Logitech introduces new Wired Keyboard for iPad

Wireless Bluetooth keyboards for the iPad are a dime a dozen these days. It seems like everyone makes them, including Kensington, Targus, and Belkin. In fact, ZAGG just launched a pair of new ones yesterday in the form of the Cover and the Folio.

But what you don't see everyday are wired keyboards for the iPad, like this one that Logitech just unveiled. The Wired Keyboard is durable, spill-resistant, doesn't require Bluetooth pairing or batteries, and comes in both 30-pin and Lightning flavors...

Apple confirms Siri remembers your data for two years

Apple has finally disclosed how long Siri keeps your personalized data collected and stored on its servers whenever you pick up your iPhone and ask her a question. In a new report published Friday, an Apple representative was quoted confirming the company keeps Siri data stored in the  cloud for two years.

Watchers often express concern over digital voice assistants such as Siri because they store users' voice clips, opening door to a potential privacy nightmare should this private data ever be compromised. Apple on its part argues it stores anonymized data, and for two years only. Other companies that collect data from users, such as the Internet giant Google and industries like telecommunications, have similar data retention policies in place...

Samsung’s product chief dumbs down litigation with Apple to rectangles

Wired sat down with Apple's Jony Ive to talk design ahead of the trial of the century which kicked off in northern California today and the publication is now extending the courtesy to Samsung, interviewing its product person to hear the other side.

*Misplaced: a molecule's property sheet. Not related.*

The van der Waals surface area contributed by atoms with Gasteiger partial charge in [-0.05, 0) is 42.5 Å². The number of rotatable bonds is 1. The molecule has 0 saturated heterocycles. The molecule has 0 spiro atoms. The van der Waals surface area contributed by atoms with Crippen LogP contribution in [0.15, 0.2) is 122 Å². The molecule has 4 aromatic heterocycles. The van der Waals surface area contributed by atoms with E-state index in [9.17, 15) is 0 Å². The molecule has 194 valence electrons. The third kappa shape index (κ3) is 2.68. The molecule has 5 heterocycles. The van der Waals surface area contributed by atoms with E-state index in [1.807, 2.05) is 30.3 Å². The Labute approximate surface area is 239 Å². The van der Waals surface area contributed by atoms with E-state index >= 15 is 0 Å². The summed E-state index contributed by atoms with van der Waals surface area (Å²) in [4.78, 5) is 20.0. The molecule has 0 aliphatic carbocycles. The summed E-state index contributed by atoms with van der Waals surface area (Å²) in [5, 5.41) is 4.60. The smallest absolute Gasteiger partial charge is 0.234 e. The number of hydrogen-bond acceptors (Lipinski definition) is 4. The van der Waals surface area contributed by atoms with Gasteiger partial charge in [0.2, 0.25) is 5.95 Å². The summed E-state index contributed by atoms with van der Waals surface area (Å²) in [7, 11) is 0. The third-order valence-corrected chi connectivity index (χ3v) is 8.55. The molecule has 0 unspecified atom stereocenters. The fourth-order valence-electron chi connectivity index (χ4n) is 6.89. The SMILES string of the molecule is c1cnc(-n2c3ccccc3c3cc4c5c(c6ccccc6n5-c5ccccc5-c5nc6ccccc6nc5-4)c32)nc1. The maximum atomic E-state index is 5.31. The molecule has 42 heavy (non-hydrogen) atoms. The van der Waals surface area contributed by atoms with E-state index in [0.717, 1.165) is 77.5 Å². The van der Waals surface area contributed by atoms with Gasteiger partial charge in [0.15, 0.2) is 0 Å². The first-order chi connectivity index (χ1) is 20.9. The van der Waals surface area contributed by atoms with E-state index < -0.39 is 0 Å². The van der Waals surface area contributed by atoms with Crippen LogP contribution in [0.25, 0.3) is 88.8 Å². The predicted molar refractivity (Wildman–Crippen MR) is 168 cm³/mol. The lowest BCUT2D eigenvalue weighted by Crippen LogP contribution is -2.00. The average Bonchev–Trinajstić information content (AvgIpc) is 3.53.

Samsung's Kevin Packingham discussed patent and design accusations between his company and Apple, the result of which is bound to have serious ramifications for both parties. Unsurprisingly, the executive played down Apple's concerns that the Galaxy tablets and smartphones copy the iPhone and iPad slavishly, pointing out there's really just one way to go about the candy bar form factor...

Jony Ive on Apple’s design and business principles

"Apple's goal is not to make money, but to make good products", is the key quote from Wired's exclusive one-on-one with Jonathan Ive, Apple's senior vice president of industrial design. The article touches upon several interesting topics dealing with Apple's design acumen, its business philosophy and some of the inner processes that guide decision-making at the world's most-valued public corporation.

It's timely, too. Today, Apple and Samsung have started duking it out in a mega-trial in the U.S. over who copied whom. A bunch of pre-trial briefs have already offered a unique glimpse into Apple's jealously guarded design process by revealing numerous device prototypes, from the octagonal iPhone to the Sony-inspired design to the 'Purple' 2005 thing.

Interestingly, the company's vice presidents Scott Forstall (iOS chief) and Phil Schiller (marketing boss) will both testify in the U.S. trial, but not Ive...

On Wired cover: how Steve Jobs’ management style affects industry leaders

Wired in its August issue runs an interesting (albeit premature?) cover story about Apple's late co-founder titled Am I Steve Jobs which seeks to explore how the mercurial CEO's unconventional management style has affected and continues to inspire industry executives. The feature mostly draws from the authorized bio book by Walter Isaacson, but is also spiced up with interviews from today's business and tech leaders...